A former East Valley Middle School principal harassed and intimidated female staff to the point multiple women quit after receiving little support from district leadership, according to a lawsuit against the school district set to go to trial later this month.
Tonette Lazanis, a former East Valley Middle School vice principal, and Kendra Smith, a former school counselor, filed the lawsuit against the district in 2019.
They and six other women who filed declarations in the suit say former principal Doug Kaplicky screamed at them, excluded them from meetings, made sexual jokes and even drugged one of the women while at a conference.
Kaplicky was escorted from the school in 2017 after the women filed grievances against him, according to court documents. He later resigned and is the principal at Adams Elementary School in Yakima.
The work environment didn’t get better after Kaplicky left, the women allege, saying their colleagues retaliated against them for speaking out against Kaplicky, who was well-liked by much of the staff.
The school district said they planned to do an investigation into Kaplicky’s actions but terminated the inquest after he resigned. The district also said it would bring in an outside firm to help repair relationships damaged during Kaplicky’s tenure, but never followed through on the promise, the suit alleges.
The district, through its attorney, Jerry Moburg, denied the women’s claims.
“There was not a hostile work environment, simple as that,” Moburg said.
At trial, Moburg plans to call witnesses who will testify their working conditions “were perfectly normal,” he said.
“We do not believe this claim has any merit,” Moburg said.
Smith, 46, said she always wanted to help people with disabilities, ever since she heard of her father’s struggles while in school.
She became a special education teacher and later a school counselor. She was hired at East Valley Middle school in the fall of 2016.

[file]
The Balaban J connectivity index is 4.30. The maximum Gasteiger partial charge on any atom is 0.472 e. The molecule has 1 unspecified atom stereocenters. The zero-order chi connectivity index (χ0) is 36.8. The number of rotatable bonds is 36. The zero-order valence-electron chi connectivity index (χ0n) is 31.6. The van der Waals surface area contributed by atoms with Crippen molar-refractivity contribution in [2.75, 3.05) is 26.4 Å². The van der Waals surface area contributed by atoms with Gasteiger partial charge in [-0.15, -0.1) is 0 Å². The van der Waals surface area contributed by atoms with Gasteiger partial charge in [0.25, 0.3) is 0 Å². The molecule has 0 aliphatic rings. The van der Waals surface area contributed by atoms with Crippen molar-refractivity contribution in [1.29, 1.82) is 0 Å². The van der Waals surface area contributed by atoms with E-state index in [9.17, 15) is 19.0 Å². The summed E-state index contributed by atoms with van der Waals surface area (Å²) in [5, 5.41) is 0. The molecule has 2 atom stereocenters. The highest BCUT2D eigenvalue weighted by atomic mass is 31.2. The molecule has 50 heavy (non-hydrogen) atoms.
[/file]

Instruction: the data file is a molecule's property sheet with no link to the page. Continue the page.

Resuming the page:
A member of the hiring committee made a comment that Kaplicky loved to hire beautiful women to work with him. That was the first of many odd comments made both by and about Kaplicky, Smith said.
Kaplicky was often unprofessional toward female staff, making sexist comments and comments about their personal lives, she said. It didn’t significantly impact her life until 2017, when the former vice principal who kept Kaplicky in line took another job and Lazanis was hired.
That fall, Kaplicky asked Smith to interrupt a meeting with the assistant superintendent and lie that an irate parent was on the phone and refusing to talk to Lazanis because she was incompetent, Smith said. When she refused, Kaplicky became hostile toward her, she said.
Not long after, Smith, two other women and Kaplicky went to a conference in Portland. They planned to go out and watch a baseball game together, but the other two women declined as Smith and Kaplicky were on their way out.
She had one or two drinks as they watched the game, Smith recalled in an interview regarding her allegations in the lawsuit. At one point, she got up to use the restroom, and when she came back she finished her drink.
“I start just feeling, like, dizzy,” Smith said. “And my feet start feeling like concrete and it’s like bits and pieces almost. I don’t know what happened.”
The next morning, Smith said she woke up violently ill, unsure of what happened the night before.
“I should have gone to the hospital,” Smith said, as tears welled in her eyes. “It makes me want to throw up even talking about it now, the not knowing what happened … weird … it’s a weird feeling.”